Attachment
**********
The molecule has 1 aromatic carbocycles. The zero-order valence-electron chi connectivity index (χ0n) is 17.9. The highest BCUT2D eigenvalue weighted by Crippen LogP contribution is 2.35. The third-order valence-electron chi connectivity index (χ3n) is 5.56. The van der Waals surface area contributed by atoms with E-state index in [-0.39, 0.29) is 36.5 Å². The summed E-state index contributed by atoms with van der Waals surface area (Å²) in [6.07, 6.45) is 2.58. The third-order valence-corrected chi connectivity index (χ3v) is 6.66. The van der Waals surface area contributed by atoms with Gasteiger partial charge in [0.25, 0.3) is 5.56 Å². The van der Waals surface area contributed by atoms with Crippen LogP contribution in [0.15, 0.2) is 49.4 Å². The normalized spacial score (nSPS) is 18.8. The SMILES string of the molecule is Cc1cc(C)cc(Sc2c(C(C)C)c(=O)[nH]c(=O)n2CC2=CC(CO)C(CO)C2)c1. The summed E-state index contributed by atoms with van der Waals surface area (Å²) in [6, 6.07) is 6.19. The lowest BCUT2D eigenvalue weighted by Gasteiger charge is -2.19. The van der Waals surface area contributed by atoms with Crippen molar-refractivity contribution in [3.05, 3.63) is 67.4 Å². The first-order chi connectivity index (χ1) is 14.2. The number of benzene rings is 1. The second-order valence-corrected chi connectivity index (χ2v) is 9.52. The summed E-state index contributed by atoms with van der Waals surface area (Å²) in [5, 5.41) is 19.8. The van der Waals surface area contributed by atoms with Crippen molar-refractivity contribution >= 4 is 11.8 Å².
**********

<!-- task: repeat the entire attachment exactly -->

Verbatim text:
The molecule has 1 aromatic carbocycles. The zero-order valence-electron chi connectivity index (χ0n) is 17.9. The highest BCUT2D eigenvalue weighted by Crippen LogP contribution is 2.35. The third-order valence-electron chi connectivity index (χ3n) is 5.56. The van der Waals surface area contributed by atoms with E-state index in [-0.39, 0.29) is 36.5 Å². The summed E-state index contributed by atoms with van der Waals surface area (Å²) in [6.07, 6.45) is 2.58. The third-order valence-corrected chi connectivity index (χ3v) is 6.66. The van der Waals surface area contributed by atoms with Gasteiger partial charge in [0.25, 0.3) is 5.56 Å². The van der Waals surface area contributed by atoms with Crippen LogP contribution in [0.15, 0.2) is 49.4 Å². The normalized spacial score (nSPS) is 18.8. The SMILES string of the molecule is Cc1cc(C)cc(Sc2c(C(C)C)c(=O)[nH]c(=O)n2CC2=CC(CO)C(CO)C2)c1. The summed E-state index contributed by atoms with van der Waals surface area (Å²) in [6, 6.07) is 6.19. The lowest BCUT2D eigenvalue weighted by Gasteiger charge is -2.19. The van der Waals surface area contributed by atoms with Crippen molar-refractivity contribution in [3.05, 3.63) is 67.4 Å². The first-order chi connectivity index (χ1) is 14.2. The number of benzene rings is 1. The second-order valence-corrected chi connectivity index (χ2v) is 9.52. The summed E-state index contributed by atoms with van der Waals surface area (Å²) in [5, 5.41) is 19.8. The van der Waals surface area contributed by atoms with Crippen molar-refractivity contribution >= 4 is 11.8 Å².